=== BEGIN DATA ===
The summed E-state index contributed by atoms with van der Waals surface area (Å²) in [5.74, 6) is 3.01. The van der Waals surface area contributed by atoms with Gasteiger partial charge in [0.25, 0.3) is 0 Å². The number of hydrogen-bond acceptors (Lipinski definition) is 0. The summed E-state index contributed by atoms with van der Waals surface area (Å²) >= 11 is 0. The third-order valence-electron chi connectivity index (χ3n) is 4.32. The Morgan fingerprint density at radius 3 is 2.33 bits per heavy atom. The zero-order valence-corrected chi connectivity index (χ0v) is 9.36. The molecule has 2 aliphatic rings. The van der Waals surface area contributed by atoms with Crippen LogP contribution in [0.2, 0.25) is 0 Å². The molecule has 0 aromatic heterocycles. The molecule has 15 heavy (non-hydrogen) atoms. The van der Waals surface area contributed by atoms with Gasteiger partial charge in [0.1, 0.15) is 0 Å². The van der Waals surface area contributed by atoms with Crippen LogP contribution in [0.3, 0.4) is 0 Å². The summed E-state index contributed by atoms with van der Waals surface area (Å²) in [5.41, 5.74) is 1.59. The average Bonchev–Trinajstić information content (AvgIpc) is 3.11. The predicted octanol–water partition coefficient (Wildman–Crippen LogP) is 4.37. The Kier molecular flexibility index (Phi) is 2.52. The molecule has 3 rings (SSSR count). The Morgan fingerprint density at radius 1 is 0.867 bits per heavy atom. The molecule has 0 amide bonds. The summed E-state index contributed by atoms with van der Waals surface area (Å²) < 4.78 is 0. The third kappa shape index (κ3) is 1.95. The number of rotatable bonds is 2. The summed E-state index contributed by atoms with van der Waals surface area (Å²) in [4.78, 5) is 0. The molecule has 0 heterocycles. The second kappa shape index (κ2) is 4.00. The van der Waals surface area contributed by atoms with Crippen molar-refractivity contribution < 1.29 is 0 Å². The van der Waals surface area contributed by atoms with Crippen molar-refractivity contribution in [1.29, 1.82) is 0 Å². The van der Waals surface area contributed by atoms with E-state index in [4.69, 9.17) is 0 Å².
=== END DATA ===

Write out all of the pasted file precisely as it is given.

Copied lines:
The summed E-state index contributed by atoms with van der Waals surface area (Å²) in [5.74, 6) is 3.01. The van der Waals surface area contributed by atoms with Gasteiger partial charge in [0.25, 0.3) is 0 Å². The number of hydrogen-bond acceptors (Lipinski definition) is 0. The summed E-state index contributed by atoms with van der Waals surface area (Å²) >= 11 is 0. The third-order valence-electron chi connectivity index (χ3n) is 4.32. The Morgan fingerprint density at radius 3 is 2.33 bits per heavy atom. The zero-order valence-corrected chi connectivity index (χ0v) is 9.36. The molecule has 2 aliphatic rings. The van der Waals surface area contributed by atoms with Crippen LogP contribution in [0.2, 0.25) is 0 Å². The molecule has 0 aromatic heterocycles. The molecule has 15 heavy (non-hydrogen) atoms. The van der Waals surface area contributed by atoms with Gasteiger partial charge in [0.1, 0.15) is 0 Å². The van der Waals surface area contributed by atoms with Crippen LogP contribution in [0.3, 0.4) is 0 Å². The summed E-state index contributed by atoms with van der Waals surface area (Å²) in [5.41, 5.74) is 1.59. The average Bonchev–Trinajstić information content (AvgIpc) is 3.11. The predicted octanol–water partition coefficient (Wildman–Crippen LogP) is 4.37. The Kier molecular flexibility index (Phi) is 2.52. The molecule has 3 rings (SSSR count). The Morgan fingerprint density at radius 1 is 0.867 bits per heavy atom. The molecule has 0 amide bonds. The summed E-state index contributed by atoms with van der Waals surface area (Å²) < 4.78 is 0. The third kappa shape index (κ3) is 1.95. The number of rotatable bonds is 2. The summed E-state index contributed by atoms with van der Waals surface area (Å²) in [4.78, 5) is 0. The molecule has 0 heterocycles. The second kappa shape index (κ2) is 4.00. The van der Waals surface area contributed by atoms with Crippen molar-refractivity contribution < 1.29 is 0 Å². The van der Waals surface area contributed by atoms with Crippen molar-refractivity contribution in [1.29, 1.82) is 0 Å². The van der Waals surface area contributed by atoms with E-state index in [4.69, 9.17) is 0 Å².